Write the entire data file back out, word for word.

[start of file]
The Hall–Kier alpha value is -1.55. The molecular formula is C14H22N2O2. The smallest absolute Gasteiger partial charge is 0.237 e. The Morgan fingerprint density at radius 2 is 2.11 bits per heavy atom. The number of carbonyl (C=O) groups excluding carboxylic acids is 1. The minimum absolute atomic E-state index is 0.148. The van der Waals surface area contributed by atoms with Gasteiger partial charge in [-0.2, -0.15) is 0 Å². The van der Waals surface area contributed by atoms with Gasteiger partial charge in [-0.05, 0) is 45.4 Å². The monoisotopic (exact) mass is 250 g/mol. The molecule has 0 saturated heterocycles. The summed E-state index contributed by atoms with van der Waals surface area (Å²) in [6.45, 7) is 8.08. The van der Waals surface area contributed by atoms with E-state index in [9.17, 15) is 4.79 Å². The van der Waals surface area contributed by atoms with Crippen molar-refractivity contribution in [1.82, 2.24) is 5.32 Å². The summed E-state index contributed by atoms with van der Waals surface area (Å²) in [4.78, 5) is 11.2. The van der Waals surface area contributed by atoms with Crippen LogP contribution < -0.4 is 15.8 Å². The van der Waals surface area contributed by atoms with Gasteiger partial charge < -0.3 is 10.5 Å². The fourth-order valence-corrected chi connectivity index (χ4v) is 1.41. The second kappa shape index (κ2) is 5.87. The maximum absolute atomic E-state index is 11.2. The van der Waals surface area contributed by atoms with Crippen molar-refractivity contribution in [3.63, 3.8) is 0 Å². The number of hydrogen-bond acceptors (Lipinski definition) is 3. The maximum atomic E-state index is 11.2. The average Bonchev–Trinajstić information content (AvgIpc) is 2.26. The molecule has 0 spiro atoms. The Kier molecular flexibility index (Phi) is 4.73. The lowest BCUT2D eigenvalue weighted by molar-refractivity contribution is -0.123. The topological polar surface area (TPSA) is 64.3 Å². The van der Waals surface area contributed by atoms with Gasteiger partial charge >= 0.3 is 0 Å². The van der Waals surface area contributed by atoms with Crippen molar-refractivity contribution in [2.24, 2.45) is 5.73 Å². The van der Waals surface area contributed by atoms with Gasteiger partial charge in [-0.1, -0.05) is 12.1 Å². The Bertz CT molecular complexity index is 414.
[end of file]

The Hall–Kier alpha value is -1.55. The molecular formula is C14H22N2O2. The smallest absolute Gasteiger partial charge is 0.237 e. The Morgan fingerprint density at radius 2 is 2.11 bits per heavy atom. The number of carbonyl (C=O) groups excluding carboxylic acids is 1. The minimum absolute atomic E-state index is 0.148. The van der Waals surface area contributed by atoms with Gasteiger partial charge in [-0.2, -0.15) is 0 Å². The van der Waals surface area contributed by atoms with Gasteiger partial charge in [-0.05, 0) is 45.4 Å². The monoisotopic (exact) mass is 250 g/mol. The molecule has 0 saturated heterocycles. The summed E-state index contributed by atoms with van der Waals surface area (Å²) in [6.45, 7) is 8.08. The van der Waals surface area contributed by atoms with E-state index in [9.17, 15) is 4.79 Å². The van der Waals surface area contributed by atoms with Crippen molar-refractivity contribution in [1.82, 2.24) is 5.32 Å². The summed E-state index contributed by atoms with van der Waals surface area (Å²) in [4.78, 5) is 11.2. The van der Waals surface area contributed by atoms with Crippen LogP contribution < -0.4 is 15.8 Å². The van der Waals surface area contributed by atoms with Gasteiger partial charge < -0.3 is 10.5 Å². The fourth-order valence-corrected chi connectivity index (χ4v) is 1.41. The second kappa shape index (κ2) is 5.87. The maximum absolute atomic E-state index is 11.2. The van der Waals surface area contributed by atoms with Crippen molar-refractivity contribution in [3.63, 3.8) is 0 Å². The number of hydrogen-bond acceptors (Lipinski definition) is 3. The maximum atomic E-state index is 11.2. The average Bonchev–Trinajstić information content (AvgIpc) is 2.26. The molecule has 0 spiro atoms. The Kier molecular flexibility index (Phi) is 4.73. The lowest BCUT2D eigenvalue weighted by molar-refractivity contribution is -0.123. The topological polar surface area (TPSA) is 64.3 Å². The van der Waals surface area contributed by atoms with Gasteiger partial charge >= 0.3 is 0 Å². The van der Waals surface area contributed by atoms with Crippen molar-refractivity contribution in [2.24, 2.45) is 5.73 Å². The van der Waals surface area contributed by atoms with Gasteiger partial charge in [-0.1, -0.05) is 12.1 Å². The Bertz CT molecular complexity index is 414.